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THE STORY OF SOJOURNER TRUTH

A BIOGRAPHY BOOK FOR NEW READERS

Clear and systematic, though the narrative flows more easily in later chapters.

An account of the life and achievements of a woman born into slavery who, guided by her faith, became a renowned crusader for human rights.

Clark opens by characterizing her subject as an evangelist. In tracing her long career, the author prominently folds mentions of Truth’s preaching and religious visions into the tally of her accomplishments—including the successful lawsuit she brought against a white slaveholder to reclaim her son, the ringing “Ain’t I a Woman?” speech she delivered to the Ohio Women’s Rights Convention in 1851, and her integration of Washington, D.C.’s, trolley system after the Civil War, prefiguring Rosa Parks’ later efforts. The biographical material, particularly in earlier chapters, might be too detailed for younger audiences to follow easily, but sidebars that invite readers to respond personally to significant incidents or character traits will help hold readers’ interest when the flurries of names and places become bewildering; to spark further engagement, a quiz and a set of discussion questions follow the pithy closing analysis of Sojourner’s legacy. If she doesn’t look quite as indomitable in the illustrations as she does in contemporary photographs, her bespectacled figure still stands properly tall and straight, whether speaking to courts and crowds or face to face with presidents (she met three).

Clear and systematic, though the narrative flows more easily in later chapters. (glossary, bibliography) (Biography. 7-10)

Pub Date: Jan. 16, 2024

ISBN: N/A

Page Count: 64

Publisher: Callisto Kids

Review Posted Online: Oct. 21, 2023

Kirkus Reviews Issue: Nov. 15, 2023

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JUST LIKE JESSE OWENS

A pivotal moment in a child’s life, at once stirring and authentically personal.

Before growing up to become a major figure in the civil rights movement, a boy finds a role model.

Buffing up a childhood tale told by her renowned father, Young Shelton describes how young Andrew saw scary men marching in his New Orleans neighborhood (“It sounded like they were yelling ‘Hi, Hitler!’ ”). In response to his questions, his father took him to see a newsreel of Jesse Owens (“a runner who looked like me”) triumphing in the 1936 Olympics. “Racism is a sickness,” his father tells him. “We’ve got to help folks like that.” How? “Well, you can start by just being the best person you can be,” his father replies. “It’s what you do that counts.” In James’ hazy chalk pastels, Andrew joins racially diverse playmates (including a White child with an Irish accent proudly displaying the nickel he got from his aunt as a bribe to stop playing with “those Colored boys”) in tag and other games, playing catch with his dad, sitting in the midst of a cheering crowd in the local theater’s segregated balcony, and finally visualizing himself pelting down a track alongside his new hero—“head up, back straight, eyes focused,” as a thematically repeated line has it, on the finish line. An afterword by Young Shelton explains that she retold this story, told to her many times growing up, drawing from conversations with Young and from her own research; family photos are also included. (This book was reviewed digitally.)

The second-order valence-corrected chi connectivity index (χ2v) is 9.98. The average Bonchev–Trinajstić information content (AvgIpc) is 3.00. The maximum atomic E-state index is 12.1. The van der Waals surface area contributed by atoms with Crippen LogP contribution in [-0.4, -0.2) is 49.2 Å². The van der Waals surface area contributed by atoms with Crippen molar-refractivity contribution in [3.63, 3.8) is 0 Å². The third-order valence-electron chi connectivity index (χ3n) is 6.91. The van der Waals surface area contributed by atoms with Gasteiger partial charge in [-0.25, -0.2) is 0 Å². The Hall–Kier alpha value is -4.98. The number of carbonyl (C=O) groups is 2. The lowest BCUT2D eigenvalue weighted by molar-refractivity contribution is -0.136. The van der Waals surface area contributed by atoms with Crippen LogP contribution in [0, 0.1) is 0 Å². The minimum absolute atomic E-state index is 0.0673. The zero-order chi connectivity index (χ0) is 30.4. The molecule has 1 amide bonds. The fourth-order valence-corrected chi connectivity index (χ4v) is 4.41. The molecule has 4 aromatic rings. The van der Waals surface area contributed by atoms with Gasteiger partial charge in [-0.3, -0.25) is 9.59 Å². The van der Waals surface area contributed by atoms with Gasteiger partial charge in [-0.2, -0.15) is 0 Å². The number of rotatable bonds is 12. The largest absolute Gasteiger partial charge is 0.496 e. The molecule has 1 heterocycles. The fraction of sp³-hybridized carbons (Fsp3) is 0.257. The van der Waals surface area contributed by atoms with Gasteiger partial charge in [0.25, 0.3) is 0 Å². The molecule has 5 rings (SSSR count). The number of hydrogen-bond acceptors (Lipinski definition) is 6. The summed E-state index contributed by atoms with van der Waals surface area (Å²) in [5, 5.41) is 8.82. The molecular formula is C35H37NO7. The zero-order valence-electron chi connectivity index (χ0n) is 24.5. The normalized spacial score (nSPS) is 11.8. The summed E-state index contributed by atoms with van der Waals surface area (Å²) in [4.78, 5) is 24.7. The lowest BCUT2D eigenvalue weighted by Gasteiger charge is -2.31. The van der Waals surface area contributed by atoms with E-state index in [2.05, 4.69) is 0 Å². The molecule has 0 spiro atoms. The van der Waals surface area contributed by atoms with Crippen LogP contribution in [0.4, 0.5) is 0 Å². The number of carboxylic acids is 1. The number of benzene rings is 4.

A pivotal moment in a child’s life, at once stirring and authentically personal. (illustrator’s note) (Autobiographical picture book. 7-9)

Pub Date: Aug. 2, 2022

ISBN: 978-0-545-55465-7

Page Count: 40

Publisher: Scholastic

Review Posted Online: July 26, 2022

Kirkus Reviews Issue: Aug. 15, 2022

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I AM RUTH BADER GINSBURG

From the Ordinary People Change the World series

Quick and slick, but ably makes its case.

The distinguished jurist stands tall as a role model.

Not literally tall, of course—not only was she actually tiny but, as with all the other bobbleheaded caricatures in the “Ordinary People Change the World” series, Ginsburg, sporting huge eyeglasses on an outsize head over black judicial robes even in childhood, remains a doll-like figure in all of Eliopoulos’ cartoon scenes. It’s in the frank acknowledgment of the sexism and antisemitism she resolutely overcame as she went from reading about “real female heroes” to becoming one—and also the clear statement of how she so brilliantly applied the principle of “tikkun olam” (“repairing the world”) in her career to the notion that women and men should have the same legal rights—that her stature comes clear. For all the brevity of his profile, Meltzer spares some attention for her private life, too (“This is Marty. He loved me, and he loved my brains. So I married him!”). Other judicial activists of the past and present, all identified and including the current crop of female Supreme Court justices, line up with a diversely hued and abled group of younger followers to pay tribute in final scenes. “Fight for the things you care about,” as a typically savvy final quote has it, “but do it in a way that will lead others to join you.”

Quick and slick, but ably makes its case. (timeline, photos, source list, further reading) (Picture-book biography. 7-9)

Pub Date: Jan. 9, 2024

ISBN: 9780593533338

Page Count: 40

Publisher: Rocky Pond Books/Penguin

Review Posted Online: Oct. 7, 2023

Kirkus Reviews Issue: Nov. 1, 2023

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